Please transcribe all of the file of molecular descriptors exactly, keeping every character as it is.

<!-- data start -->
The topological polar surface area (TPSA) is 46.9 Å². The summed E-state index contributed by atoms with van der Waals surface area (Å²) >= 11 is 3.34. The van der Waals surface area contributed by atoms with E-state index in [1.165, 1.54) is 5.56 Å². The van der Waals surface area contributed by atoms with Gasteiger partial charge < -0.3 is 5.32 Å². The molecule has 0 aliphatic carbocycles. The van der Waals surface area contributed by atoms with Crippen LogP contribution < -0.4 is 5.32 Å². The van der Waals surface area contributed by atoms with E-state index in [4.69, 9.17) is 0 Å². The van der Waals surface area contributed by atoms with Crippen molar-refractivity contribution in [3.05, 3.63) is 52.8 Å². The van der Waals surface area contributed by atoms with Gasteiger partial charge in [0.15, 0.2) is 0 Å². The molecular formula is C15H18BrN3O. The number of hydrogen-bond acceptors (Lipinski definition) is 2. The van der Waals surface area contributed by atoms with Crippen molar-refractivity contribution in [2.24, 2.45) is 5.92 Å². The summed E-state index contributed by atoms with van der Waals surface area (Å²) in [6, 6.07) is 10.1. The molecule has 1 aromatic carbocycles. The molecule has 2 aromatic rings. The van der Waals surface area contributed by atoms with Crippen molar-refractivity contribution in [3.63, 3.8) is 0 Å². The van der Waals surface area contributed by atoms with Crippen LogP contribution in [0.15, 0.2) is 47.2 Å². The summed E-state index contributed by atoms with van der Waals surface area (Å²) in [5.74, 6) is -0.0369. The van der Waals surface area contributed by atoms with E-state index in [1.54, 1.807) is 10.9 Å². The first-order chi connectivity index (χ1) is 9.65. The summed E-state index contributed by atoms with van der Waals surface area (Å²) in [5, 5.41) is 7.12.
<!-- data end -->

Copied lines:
The topological polar surface area (TPSA) is 46.9 Å². The summed E-state index contributed by atoms with van der Waals surface area (Å²) >= 11 is 3.34. The van der Waals surface area contributed by atoms with E-state index in [1.165, 1.54) is 5.56 Å². The van der Waals surface area contributed by atoms with Gasteiger partial charge < -0.3 is 5.32 Å². The molecule has 0 aliphatic carbocycles. The van der Waals surface area contributed by atoms with Crippen LogP contribution < -0.4 is 5.32 Å². The van der Waals surface area contributed by atoms with E-state index in [4.69, 9.17) is 0 Å². The van der Waals surface area contributed by atoms with Crippen molar-refractivity contribution in [3.05, 3.63) is 52.8 Å². The van der Waals surface area contributed by atoms with Gasteiger partial charge in [0.15, 0.2) is 0 Å². The molecular formula is C15H18BrN3O. The number of hydrogen-bond acceptors (Lipinski definition) is 2. The van der Waals surface area contributed by atoms with Crippen molar-refractivity contribution in [2.24, 2.45) is 5.92 Å². The summed E-state index contributed by atoms with van der Waals surface area (Å²) in [6, 6.07) is 10.1. The molecule has 1 aromatic carbocycles. The molecule has 2 aromatic rings. The van der Waals surface area contributed by atoms with Crippen molar-refractivity contribution in [3.63, 3.8) is 0 Å². The van der Waals surface area contributed by atoms with Crippen LogP contribution in [0.15, 0.2) is 47.2 Å². The summed E-state index contributed by atoms with van der Waals surface area (Å²) in [5.74, 6) is -0.0369. The van der Waals surface area contributed by atoms with E-state index in [1.54, 1.807) is 10.9 Å². The first-order chi connectivity index (χ1) is 9.65. The summed E-state index contributed by atoms with van der Waals surface area (Å²) in [5, 5.41) is 7.12.